At the upscale Cherry Creek Mall in Denver, Scott Kardos, 24, said he's not interested in being either a Democrat or a Republican.
"I don't really identify with either party," said Kardos, a recent college graduate with an electrical engineering degree, who was shopping with his girlfriend and her parents. "A lot of the things I agree with the Republican side, and a lot of things I agree on the Democrat side. So, can't really decide on either one, and I flip-flop pretty much every other election on who I'd rather vote for."
Hear Marianne McCune's Report On 'All Things Considered'
When she was 16, Tyrieshia Douglas was arrested for street fighting. As she remembers it, her juvenile court judge recommended she take up boxing. Now she's a 23-year-old living in Baltimore with her heart set on winning one of the first gold medals in women's boxing, a sport that will make its Olympic debut this summer.
In a rapidly escalating dispute between allies, 43 people, including 19 Americans, are to face trial in Egypt for their work in promoting democracy. They include the son of U.S. Transportation Secretary Ray LaHood.
Sam LaHood was running the Cairo office of the International Republican Institute. The case against him and others has caused a furious reaction in Washington — with lawmakers threatening to hold up U.S. aid to Egypt.
According to the libertarian social scientist Charles Murray, America is "coming apart at the seams." Class strain has cleaved society into two groups, he argues in his new book Coming Apart: The State of White America, 1960-2010: an upper class, defined by educational attainment, and a new lower class, characterized by the lack of it. Murray also posits that the new "lower class" is less industrious, less likely to marry and raise children in a two-parent household, and more politically and socially disengaged
For millions of people in the developing world, one thing stands between them and a job or an education: a good pair of glasses. Quality eye care is often a luxury in areas where health services are scarce. So researchers and entrepreneurs are looking for breakthrough technologies to bring the cost of glasses and eye exams way down.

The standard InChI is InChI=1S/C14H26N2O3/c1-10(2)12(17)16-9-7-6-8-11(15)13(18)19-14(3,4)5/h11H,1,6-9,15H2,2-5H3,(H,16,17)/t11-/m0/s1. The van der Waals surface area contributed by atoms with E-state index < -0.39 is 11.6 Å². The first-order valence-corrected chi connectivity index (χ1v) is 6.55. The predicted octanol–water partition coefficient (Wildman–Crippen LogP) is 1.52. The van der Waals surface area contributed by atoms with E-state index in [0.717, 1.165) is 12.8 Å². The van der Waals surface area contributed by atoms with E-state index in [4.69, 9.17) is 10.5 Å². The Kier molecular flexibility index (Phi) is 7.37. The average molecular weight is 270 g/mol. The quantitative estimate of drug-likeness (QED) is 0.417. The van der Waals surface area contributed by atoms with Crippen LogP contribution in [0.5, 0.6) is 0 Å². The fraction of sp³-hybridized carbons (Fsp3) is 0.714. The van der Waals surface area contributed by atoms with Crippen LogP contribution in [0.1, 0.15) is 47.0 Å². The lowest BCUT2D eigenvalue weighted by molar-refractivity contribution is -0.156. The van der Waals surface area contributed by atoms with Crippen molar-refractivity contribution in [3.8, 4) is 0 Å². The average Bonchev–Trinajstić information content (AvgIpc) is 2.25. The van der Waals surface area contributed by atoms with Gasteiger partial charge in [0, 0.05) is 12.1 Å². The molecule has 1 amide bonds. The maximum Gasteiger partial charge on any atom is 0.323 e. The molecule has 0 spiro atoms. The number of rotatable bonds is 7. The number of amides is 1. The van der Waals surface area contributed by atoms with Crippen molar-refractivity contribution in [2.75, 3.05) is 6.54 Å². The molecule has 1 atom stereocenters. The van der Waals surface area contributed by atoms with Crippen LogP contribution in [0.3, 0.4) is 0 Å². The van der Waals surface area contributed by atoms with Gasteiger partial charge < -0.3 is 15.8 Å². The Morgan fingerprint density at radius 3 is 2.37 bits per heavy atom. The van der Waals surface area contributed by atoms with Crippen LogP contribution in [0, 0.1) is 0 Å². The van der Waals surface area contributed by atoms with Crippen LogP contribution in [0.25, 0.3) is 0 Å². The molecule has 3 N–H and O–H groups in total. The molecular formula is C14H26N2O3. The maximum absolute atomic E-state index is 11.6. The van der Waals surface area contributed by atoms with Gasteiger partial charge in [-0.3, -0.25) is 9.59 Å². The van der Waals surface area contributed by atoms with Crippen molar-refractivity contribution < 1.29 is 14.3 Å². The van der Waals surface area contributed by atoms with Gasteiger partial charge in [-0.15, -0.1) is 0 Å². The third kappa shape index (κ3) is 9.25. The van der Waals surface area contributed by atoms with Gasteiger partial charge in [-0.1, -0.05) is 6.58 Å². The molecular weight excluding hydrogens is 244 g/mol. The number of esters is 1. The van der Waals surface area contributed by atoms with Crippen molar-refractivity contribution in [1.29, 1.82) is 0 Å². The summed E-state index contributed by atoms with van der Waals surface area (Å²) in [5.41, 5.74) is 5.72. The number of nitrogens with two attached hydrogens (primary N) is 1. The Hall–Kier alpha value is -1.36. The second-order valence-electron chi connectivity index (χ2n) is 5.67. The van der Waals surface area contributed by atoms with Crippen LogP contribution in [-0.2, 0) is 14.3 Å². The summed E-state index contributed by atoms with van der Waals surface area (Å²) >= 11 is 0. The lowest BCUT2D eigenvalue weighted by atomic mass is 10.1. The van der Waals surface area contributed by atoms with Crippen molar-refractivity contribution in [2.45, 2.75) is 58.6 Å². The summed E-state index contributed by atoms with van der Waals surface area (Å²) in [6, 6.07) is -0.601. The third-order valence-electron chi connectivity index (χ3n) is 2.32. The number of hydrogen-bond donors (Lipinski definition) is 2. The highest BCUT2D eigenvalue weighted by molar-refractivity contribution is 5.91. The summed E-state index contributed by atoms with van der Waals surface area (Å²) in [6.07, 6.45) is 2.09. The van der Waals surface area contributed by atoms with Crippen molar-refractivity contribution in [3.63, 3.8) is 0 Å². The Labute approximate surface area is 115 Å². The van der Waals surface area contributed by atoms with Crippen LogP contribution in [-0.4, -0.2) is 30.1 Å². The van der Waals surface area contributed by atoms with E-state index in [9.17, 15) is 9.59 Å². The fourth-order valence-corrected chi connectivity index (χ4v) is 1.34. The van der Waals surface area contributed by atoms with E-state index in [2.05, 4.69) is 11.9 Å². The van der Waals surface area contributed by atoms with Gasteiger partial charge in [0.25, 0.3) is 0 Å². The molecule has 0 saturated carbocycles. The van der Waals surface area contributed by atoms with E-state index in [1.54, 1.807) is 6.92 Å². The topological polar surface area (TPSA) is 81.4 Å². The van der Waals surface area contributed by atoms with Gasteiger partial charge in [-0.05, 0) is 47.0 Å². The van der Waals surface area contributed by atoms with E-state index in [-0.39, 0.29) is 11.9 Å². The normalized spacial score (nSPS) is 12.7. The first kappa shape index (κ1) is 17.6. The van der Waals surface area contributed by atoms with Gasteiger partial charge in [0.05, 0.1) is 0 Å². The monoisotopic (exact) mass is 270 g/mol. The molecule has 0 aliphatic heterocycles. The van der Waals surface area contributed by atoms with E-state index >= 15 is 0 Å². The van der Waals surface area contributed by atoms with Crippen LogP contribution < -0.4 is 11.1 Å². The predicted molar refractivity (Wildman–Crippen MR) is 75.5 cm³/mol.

Cuba is the only country in the world the U.S. government restricts its own citizens from visiting. Americans can go to Burma, Iran, even North Korea if those places give them a visa.
The Obama administration has now relaxed travel rules for Cuba, leading to a surge in U.S.-government approved tours to the island. But in the U.S., some lawmakers staunchly opposed to the Castro government say the travel programs are filled with heavy doses of propaganda.
So-called helicopter parents first made headlines on college campuses a few years ago, when they began trying to direct everything from their children's course schedules to which roommate they were assigned.
With millennial children now in their 20s, more helicopter parents are showing up in the workplace, sometimes even phoning human resources managers to advocate on their child's behalf.
Megan Huffnagle, a former human resources manager at a Denver theme park, recalls being shocked several years ago when she received a call from a young job applicant's mother.
The Super Bowl party is over, and that means refrigerators around the country today are jammed with uneaten Frito pies, fried chicken, and seven-layer dips – remnants of one of the most gluttonous days of the year.